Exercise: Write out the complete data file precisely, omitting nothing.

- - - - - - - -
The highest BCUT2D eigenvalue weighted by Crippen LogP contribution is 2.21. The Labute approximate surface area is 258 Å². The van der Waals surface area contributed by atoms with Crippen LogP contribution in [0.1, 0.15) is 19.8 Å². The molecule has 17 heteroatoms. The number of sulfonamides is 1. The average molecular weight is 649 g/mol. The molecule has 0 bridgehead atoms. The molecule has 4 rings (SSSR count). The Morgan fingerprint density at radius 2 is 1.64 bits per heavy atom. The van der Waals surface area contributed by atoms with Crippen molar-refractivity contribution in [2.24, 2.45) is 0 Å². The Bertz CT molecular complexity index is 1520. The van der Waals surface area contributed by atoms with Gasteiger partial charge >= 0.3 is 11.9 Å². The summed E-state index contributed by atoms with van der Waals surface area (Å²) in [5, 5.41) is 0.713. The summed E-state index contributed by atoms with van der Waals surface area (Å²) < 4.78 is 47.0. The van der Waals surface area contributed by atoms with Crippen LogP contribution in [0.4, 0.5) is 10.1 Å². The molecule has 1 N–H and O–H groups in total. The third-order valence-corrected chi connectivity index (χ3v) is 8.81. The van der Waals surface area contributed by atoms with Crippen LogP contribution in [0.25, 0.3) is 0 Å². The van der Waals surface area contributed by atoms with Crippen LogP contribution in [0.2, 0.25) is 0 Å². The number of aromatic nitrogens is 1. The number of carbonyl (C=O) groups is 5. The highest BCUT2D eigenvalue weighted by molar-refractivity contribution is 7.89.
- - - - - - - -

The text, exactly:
The highest BCUT2D eigenvalue weighted by Crippen LogP contribution is 2.21. The Labute approximate surface area is 258 Å². The van der Waals surface area contributed by atoms with Crippen LogP contribution in [0.1, 0.15) is 19.8 Å². The molecule has 17 heteroatoms. The number of sulfonamides is 1. The average molecular weight is 649 g/mol. The molecule has 0 bridgehead atoms. The molecule has 4 rings (SSSR count). The Morgan fingerprint density at radius 2 is 1.64 bits per heavy atom. The van der Waals surface area contributed by atoms with Crippen molar-refractivity contribution in [2.24, 2.45) is 0 Å². The Bertz CT molecular complexity index is 1520. The van der Waals surface area contributed by atoms with Gasteiger partial charge >= 0.3 is 11.9 Å². The summed E-state index contributed by atoms with van der Waals surface area (Å²) in [5, 5.41) is 0.713. The summed E-state index contributed by atoms with van der Waals surface area (Å²) < 4.78 is 47.0. The van der Waals surface area contributed by atoms with Crippen LogP contribution in [0.4, 0.5) is 10.1 Å². The molecule has 1 N–H and O–H groups in total. The third-order valence-corrected chi connectivity index (χ3v) is 8.81. The van der Waals surface area contributed by atoms with Crippen LogP contribution in [0.25, 0.3) is 0 Å². The van der Waals surface area contributed by atoms with Crippen LogP contribution in [0.2, 0.25) is 0 Å². The number of aromatic nitrogens is 1. The number of carbonyl (C=O) groups is 5. The highest BCUT2D eigenvalue weighted by molar-refractivity contribution is 7.89.